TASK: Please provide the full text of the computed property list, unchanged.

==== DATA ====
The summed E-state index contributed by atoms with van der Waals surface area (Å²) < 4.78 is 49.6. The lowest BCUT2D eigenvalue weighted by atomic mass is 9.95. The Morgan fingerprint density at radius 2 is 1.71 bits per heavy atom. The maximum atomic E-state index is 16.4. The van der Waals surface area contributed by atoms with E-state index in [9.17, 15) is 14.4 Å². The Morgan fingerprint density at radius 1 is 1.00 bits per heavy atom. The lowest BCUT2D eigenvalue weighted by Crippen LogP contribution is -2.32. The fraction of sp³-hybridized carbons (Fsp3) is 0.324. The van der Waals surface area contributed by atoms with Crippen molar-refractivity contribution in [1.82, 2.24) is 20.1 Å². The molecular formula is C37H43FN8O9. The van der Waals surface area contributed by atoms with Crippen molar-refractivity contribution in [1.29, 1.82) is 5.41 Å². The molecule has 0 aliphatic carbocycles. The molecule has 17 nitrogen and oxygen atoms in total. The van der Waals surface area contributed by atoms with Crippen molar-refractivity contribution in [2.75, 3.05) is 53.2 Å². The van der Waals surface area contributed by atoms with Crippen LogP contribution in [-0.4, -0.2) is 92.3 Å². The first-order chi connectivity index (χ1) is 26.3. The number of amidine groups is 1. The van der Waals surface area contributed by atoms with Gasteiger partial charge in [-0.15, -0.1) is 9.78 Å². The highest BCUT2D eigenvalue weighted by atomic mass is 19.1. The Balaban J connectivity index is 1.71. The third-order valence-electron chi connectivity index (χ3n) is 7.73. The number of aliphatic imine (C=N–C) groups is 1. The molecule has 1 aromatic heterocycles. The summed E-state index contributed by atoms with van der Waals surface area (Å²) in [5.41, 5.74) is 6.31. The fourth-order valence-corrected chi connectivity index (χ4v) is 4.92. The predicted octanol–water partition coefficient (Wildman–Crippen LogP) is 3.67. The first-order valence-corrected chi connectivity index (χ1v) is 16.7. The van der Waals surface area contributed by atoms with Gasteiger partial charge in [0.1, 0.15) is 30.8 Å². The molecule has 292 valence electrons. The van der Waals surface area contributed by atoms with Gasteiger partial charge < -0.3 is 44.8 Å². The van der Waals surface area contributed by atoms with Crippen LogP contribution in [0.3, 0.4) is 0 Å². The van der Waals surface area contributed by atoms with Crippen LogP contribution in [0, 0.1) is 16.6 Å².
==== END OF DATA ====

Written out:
The summed E-state index contributed by atoms with van der Waals surface area (Å²) < 4.78 is 49.6. The lowest BCUT2D eigenvalue weighted by atomic mass is 9.95. The Morgan fingerprint density at radius 2 is 1.71 bits per heavy atom. The maximum atomic E-state index is 16.4. The van der Waals surface area contributed by atoms with E-state index in [9.17, 15) is 14.4 Å². The Morgan fingerprint density at radius 1 is 1.00 bits per heavy atom. The lowest BCUT2D eigenvalue weighted by Crippen LogP contribution is -2.32. The fraction of sp³-hybridized carbons (Fsp3) is 0.324. The van der Waals surface area contributed by atoms with Crippen molar-refractivity contribution in [1.82, 2.24) is 20.1 Å². The molecular formula is C37H43FN8O9. The van der Waals surface area contributed by atoms with Crippen molar-refractivity contribution in [1.29, 1.82) is 5.41 Å². The molecule has 0 aliphatic carbocycles. The molecule has 17 nitrogen and oxygen atoms in total. The van der Waals surface area contributed by atoms with Crippen molar-refractivity contribution in [2.75, 3.05) is 53.2 Å². The van der Waals surface area contributed by atoms with Crippen LogP contribution in [-0.4, -0.2) is 92.3 Å². The first-order chi connectivity index (χ1) is 26.3. The number of amidine groups is 1. The van der Waals surface area contributed by atoms with Gasteiger partial charge in [-0.15, -0.1) is 9.78 Å². The highest BCUT2D eigenvalue weighted by atomic mass is 19.1. The Balaban J connectivity index is 1.71. The third-order valence-electron chi connectivity index (χ3n) is 7.73. The number of aliphatic imine (C=N–C) groups is 1. The molecule has 1 aromatic heterocycles. The summed E-state index contributed by atoms with van der Waals surface area (Å²) in [5.41, 5.74) is 6.31. The fourth-order valence-corrected chi connectivity index (χ4v) is 4.92. The predicted octanol–water partition coefficient (Wildman–Crippen LogP) is 3.67. The first-order valence-corrected chi connectivity index (χ1v) is 16.7. The van der Waals surface area contributed by atoms with Gasteiger partial charge in [0.1, 0.15) is 30.8 Å². The molecule has 292 valence electrons. The van der Waals surface area contributed by atoms with Gasteiger partial charge < -0.3 is 44.8 Å². The van der Waals surface area contributed by atoms with Crippen LogP contribution in [0.3, 0.4) is 0 Å². The van der Waals surface area contributed by atoms with Crippen LogP contribution in [0, 0.1) is 16.6 Å².